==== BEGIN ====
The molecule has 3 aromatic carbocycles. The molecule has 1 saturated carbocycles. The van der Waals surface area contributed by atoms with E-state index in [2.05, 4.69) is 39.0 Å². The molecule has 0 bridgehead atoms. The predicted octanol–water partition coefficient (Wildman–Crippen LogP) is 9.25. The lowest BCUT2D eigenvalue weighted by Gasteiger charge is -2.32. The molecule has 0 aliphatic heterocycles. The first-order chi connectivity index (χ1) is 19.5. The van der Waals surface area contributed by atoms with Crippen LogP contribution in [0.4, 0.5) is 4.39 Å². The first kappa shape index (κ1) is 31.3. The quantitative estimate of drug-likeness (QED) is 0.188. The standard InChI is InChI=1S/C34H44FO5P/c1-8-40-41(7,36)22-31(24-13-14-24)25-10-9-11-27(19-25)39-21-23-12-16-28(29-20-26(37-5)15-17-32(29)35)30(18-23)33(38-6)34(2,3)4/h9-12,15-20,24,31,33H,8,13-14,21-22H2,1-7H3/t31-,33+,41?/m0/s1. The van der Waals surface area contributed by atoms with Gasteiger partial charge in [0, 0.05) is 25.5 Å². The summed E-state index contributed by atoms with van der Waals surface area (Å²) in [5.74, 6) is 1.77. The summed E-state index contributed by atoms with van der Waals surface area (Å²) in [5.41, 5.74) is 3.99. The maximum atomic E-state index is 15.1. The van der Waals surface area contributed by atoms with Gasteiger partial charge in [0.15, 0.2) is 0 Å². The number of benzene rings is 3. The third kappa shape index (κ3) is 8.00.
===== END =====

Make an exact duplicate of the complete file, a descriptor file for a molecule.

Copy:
The molecule has 3 aromatic carbocycles. The molecule has 1 saturated carbocycles. The van der Waals surface area contributed by atoms with E-state index in [2.05, 4.69) is 39.0 Å². The molecule has 0 bridgehead atoms. The predicted octanol–water partition coefficient (Wildman–Crippen LogP) is 9.25. The lowest BCUT2D eigenvalue weighted by Gasteiger charge is -2.32. The molecule has 0 aliphatic heterocycles. The first-order chi connectivity index (χ1) is 19.5. The van der Waals surface area contributed by atoms with Crippen LogP contribution in [0.4, 0.5) is 4.39 Å². The first kappa shape index (κ1) is 31.3. The quantitative estimate of drug-likeness (QED) is 0.188. The standard InChI is InChI=1S/C34H44FO5P/c1-8-40-41(7,36)22-31(24-13-14-24)25-10-9-11-27(19-25)39-21-23-12-16-28(29-20-26(37-5)15-17-32(29)35)30(18-23)33(38-6)34(2,3)4/h9-12,15-20,24,31,33H,8,13-14,21-22H2,1-7H3/t31-,33+,41?/m0/s1. The van der Waals surface area contributed by atoms with Gasteiger partial charge in [0, 0.05) is 25.5 Å². The summed E-state index contributed by atoms with van der Waals surface area (Å²) in [5.74, 6) is 1.77. The summed E-state index contributed by atoms with van der Waals surface area (Å²) in [5.41, 5.74) is 3.99. The maximum atomic E-state index is 15.1. The van der Waals surface area contributed by atoms with Gasteiger partial charge in [0.15, 0.2) is 0 Å². The number of benzene rings is 3. The third kappa shape index (κ3) is 8.00.